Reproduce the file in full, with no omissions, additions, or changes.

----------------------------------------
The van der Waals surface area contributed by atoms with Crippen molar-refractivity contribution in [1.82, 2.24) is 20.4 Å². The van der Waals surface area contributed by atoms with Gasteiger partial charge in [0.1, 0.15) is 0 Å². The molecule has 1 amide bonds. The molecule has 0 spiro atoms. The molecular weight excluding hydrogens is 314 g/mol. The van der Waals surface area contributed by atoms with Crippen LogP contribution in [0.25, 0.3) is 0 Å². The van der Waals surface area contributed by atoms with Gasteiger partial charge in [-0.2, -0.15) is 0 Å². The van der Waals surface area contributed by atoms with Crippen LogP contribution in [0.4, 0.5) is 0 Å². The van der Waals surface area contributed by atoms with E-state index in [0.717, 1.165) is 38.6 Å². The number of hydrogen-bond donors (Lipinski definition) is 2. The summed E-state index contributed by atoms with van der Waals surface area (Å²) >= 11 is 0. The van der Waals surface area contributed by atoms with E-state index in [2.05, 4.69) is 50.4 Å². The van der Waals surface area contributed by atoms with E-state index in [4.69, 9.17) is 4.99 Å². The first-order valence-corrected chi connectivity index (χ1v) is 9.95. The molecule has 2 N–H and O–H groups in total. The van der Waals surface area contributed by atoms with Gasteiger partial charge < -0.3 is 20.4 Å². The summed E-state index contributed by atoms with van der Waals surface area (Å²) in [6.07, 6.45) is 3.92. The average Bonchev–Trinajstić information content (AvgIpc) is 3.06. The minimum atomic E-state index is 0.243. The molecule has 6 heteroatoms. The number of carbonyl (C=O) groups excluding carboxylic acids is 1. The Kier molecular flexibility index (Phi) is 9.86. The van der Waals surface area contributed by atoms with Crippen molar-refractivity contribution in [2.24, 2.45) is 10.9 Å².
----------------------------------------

The van der Waals surface area contributed by atoms with Crippen molar-refractivity contribution in [1.82, 2.24) is 20.4 Å². The van der Waals surface area contributed by atoms with Gasteiger partial charge in [0.1, 0.15) is 0 Å². The molecule has 1 amide bonds. The molecule has 0 spiro atoms. The molecular weight excluding hydrogens is 314 g/mol. The van der Waals surface area contributed by atoms with Crippen LogP contribution in [0.25, 0.3) is 0 Å². The van der Waals surface area contributed by atoms with Gasteiger partial charge in [-0.2, -0.15) is 0 Å². The van der Waals surface area contributed by atoms with Crippen LogP contribution in [0.4, 0.5) is 0 Å². The van der Waals surface area contributed by atoms with E-state index in [0.717, 1.165) is 38.6 Å². The number of hydrogen-bond donors (Lipinski definition) is 2. The summed E-state index contributed by atoms with van der Waals surface area (Å²) >= 11 is 0. The van der Waals surface area contributed by atoms with E-state index in [2.05, 4.69) is 50.4 Å². The van der Waals surface area contributed by atoms with E-state index in [4.69, 9.17) is 4.99 Å². The first-order valence-corrected chi connectivity index (χ1v) is 9.95. The molecule has 2 N–H and O–H groups in total. The van der Waals surface area contributed by atoms with Gasteiger partial charge < -0.3 is 20.4 Å². The summed E-state index contributed by atoms with van der Waals surface area (Å²) in [6.07, 6.45) is 3.92. The average Bonchev–Trinajstić information content (AvgIpc) is 3.06. The minimum atomic E-state index is 0.243. The molecule has 6 heteroatoms. The number of carbonyl (C=O) groups excluding carboxylic acids is 1. The Kier molecular flexibility index (Phi) is 9.86. The van der Waals surface area contributed by atoms with Crippen molar-refractivity contribution in [2.24, 2.45) is 10.9 Å².